Wednesday, 9 January 2019

America - America (1971)


Released December 1971

America's debut album is a folk/rock classic, full of crystal clear acoustic guitars, airy melodies, gentle, harmonious vocals. They were clearly influenced by Crosby, Stills, Nash and Young and The Byrds, but, in turn, were hugely influential on groups like The Eagles.


1. Riverside
2. Sandman
3. Three Roses
4. Children
5. A Horse With No Name
6. Here
7. I Need You
8. Rainy Day
9. Never Found The Time
10. Clarice
11. Donkey Jaw
12. Pigeon Song                                      

"Riverside" is a tuneful, atmospheric opener, while "Sandman" ups the beat somewhat with some solid drums and buzzy guitar sounds and sumptuous bass. It is very much of its time, so very early early seventies, with echoes of the hippy era still floating around all over the place. "Three Roses" is just so typical America - razor sharp acoustic guitars, gentle bass, tender soft vocals and understated bongo rhythm backing (played by Ray Cooper, who went on to play with Elton John for many years). Yes, it may all sound a bit clich├ęd and of its time, but boy is it atmospheric. The latest remastering of it is wonderful too. So warm and clear. "Children" is another that fits the same description, although it is even more laid-back, if that were possible.

Then, of course, is the one everyone remembers - the sublime, lyrically mysterious and magnificently atmospheric "A Horse With No Name". In many ways, this track exemplifies early seventies folk rock more than any other, by any other group. It captivated me as a thirteen year old in early 1972 and still sends shivers down my spine now It is simply gorgeous. "After nine days I let the horse run free....". Such an evocative line.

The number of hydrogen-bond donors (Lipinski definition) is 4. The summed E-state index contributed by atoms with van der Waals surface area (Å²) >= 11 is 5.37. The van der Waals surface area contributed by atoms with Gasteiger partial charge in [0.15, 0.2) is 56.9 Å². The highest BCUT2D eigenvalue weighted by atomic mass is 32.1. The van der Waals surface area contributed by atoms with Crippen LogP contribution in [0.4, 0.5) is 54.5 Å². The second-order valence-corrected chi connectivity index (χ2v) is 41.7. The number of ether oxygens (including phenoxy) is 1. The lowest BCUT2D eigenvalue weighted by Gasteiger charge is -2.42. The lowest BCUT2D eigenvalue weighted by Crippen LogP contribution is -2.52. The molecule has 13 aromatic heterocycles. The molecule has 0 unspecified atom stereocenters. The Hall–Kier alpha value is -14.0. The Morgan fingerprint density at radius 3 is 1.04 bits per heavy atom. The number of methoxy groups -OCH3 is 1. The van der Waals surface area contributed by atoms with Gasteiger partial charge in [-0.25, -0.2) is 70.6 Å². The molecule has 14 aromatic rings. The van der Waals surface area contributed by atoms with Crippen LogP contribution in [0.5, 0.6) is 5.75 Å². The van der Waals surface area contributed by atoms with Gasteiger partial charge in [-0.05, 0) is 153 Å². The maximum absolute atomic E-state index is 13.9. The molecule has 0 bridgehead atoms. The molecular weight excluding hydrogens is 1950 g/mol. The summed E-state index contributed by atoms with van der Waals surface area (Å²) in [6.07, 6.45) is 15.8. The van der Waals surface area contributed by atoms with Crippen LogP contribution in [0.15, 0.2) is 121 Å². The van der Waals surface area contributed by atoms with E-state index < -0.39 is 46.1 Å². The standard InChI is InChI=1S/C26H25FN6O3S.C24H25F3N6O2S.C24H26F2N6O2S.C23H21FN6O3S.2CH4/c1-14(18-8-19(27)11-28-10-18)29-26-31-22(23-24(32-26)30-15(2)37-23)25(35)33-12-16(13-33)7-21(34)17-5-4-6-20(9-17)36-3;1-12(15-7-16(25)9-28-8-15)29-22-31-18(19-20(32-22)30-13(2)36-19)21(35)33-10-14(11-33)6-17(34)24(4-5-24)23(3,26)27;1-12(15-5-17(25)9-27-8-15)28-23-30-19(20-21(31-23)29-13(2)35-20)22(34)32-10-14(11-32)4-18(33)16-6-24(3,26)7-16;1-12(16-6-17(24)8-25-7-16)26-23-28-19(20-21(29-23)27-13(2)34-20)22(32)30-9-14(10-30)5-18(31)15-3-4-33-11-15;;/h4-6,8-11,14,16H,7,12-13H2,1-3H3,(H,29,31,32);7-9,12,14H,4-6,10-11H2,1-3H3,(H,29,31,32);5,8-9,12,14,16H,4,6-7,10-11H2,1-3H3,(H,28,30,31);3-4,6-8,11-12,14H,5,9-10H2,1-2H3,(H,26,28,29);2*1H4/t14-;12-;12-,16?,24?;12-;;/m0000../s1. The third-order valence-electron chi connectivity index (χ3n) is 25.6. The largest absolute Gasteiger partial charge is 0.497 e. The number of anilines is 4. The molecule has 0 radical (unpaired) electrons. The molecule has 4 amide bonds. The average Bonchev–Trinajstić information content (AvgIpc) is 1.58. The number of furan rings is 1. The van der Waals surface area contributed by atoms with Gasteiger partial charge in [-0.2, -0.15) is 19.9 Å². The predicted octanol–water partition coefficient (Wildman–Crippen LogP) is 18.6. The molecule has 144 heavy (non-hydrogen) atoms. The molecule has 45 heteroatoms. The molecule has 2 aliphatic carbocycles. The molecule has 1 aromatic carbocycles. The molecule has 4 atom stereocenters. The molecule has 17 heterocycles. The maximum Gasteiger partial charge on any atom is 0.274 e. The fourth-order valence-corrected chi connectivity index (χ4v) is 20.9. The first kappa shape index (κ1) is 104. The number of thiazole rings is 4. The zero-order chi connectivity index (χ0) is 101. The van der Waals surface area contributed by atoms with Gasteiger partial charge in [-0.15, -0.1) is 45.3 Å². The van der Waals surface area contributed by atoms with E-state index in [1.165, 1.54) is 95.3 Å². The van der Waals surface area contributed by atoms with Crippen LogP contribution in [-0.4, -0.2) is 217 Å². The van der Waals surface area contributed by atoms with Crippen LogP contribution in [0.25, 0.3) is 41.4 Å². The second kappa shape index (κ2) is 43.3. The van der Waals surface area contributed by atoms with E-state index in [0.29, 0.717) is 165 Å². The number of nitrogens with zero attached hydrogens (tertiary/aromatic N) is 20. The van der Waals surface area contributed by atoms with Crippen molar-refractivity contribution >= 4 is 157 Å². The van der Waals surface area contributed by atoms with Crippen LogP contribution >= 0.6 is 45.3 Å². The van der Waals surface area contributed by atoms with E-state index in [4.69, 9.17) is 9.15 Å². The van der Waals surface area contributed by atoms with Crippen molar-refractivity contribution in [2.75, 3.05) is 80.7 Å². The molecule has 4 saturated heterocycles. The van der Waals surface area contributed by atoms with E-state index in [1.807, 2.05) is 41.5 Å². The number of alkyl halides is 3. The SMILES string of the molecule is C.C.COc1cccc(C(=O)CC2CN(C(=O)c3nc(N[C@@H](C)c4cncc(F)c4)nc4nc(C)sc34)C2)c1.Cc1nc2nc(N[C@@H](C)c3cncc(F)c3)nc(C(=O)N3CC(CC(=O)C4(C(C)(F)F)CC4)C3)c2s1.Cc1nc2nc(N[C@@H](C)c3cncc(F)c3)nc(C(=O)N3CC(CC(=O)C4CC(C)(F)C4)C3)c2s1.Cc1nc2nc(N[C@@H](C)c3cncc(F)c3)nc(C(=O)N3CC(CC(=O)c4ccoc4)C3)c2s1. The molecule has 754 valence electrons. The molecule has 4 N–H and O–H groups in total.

The guitars on the lively "Here" are just superb, as indeed is the bas and drums. This rocky track showed that they could do some upbeat acoustic rock with the best of them. This is a wonderful track, with some mightily impressive finger-picking guitar in the middle too. Great stuff. So uplifting. In many ways, the guitar work is more intricate than that of their influencers. "I Need You" strangely fades in plaintively, although it kicks in to a Beatles-esque drum part half way through. Again, there are rock stylings to this, particularly near the end as well as the folk ones. "Rainy Day" is beautifully laid-back, with more sublime guitar work, both acoustic and sublime. So much material was influenced by this, particularly the way rock bands would approach acoustic balladry. Even now, an artist such as Paul Weller has put out stuff like this.

"Never Found The Time" is another low-key acoustic number with more crystal clear acoustic guitar. The same gentle mood is continued on the sensitive feel of "Clarice". As with quite a few of the tracks, about half way through the beat gets rocky and it ends on a far ore lively note than it began. "Donkey Jaw" has many changes of pace, mood and feel, almost like a prog-rock song. It is the album's most adventurous composition. Some of the guitar parts remind me of The Jam's "No One In The World". "Pigeon Song" is a short Neil Young-influenced number to end this very enjoyable, very influential early seventies folk/rock album. It is an album that never fails to lift my mood. Highly recommended.


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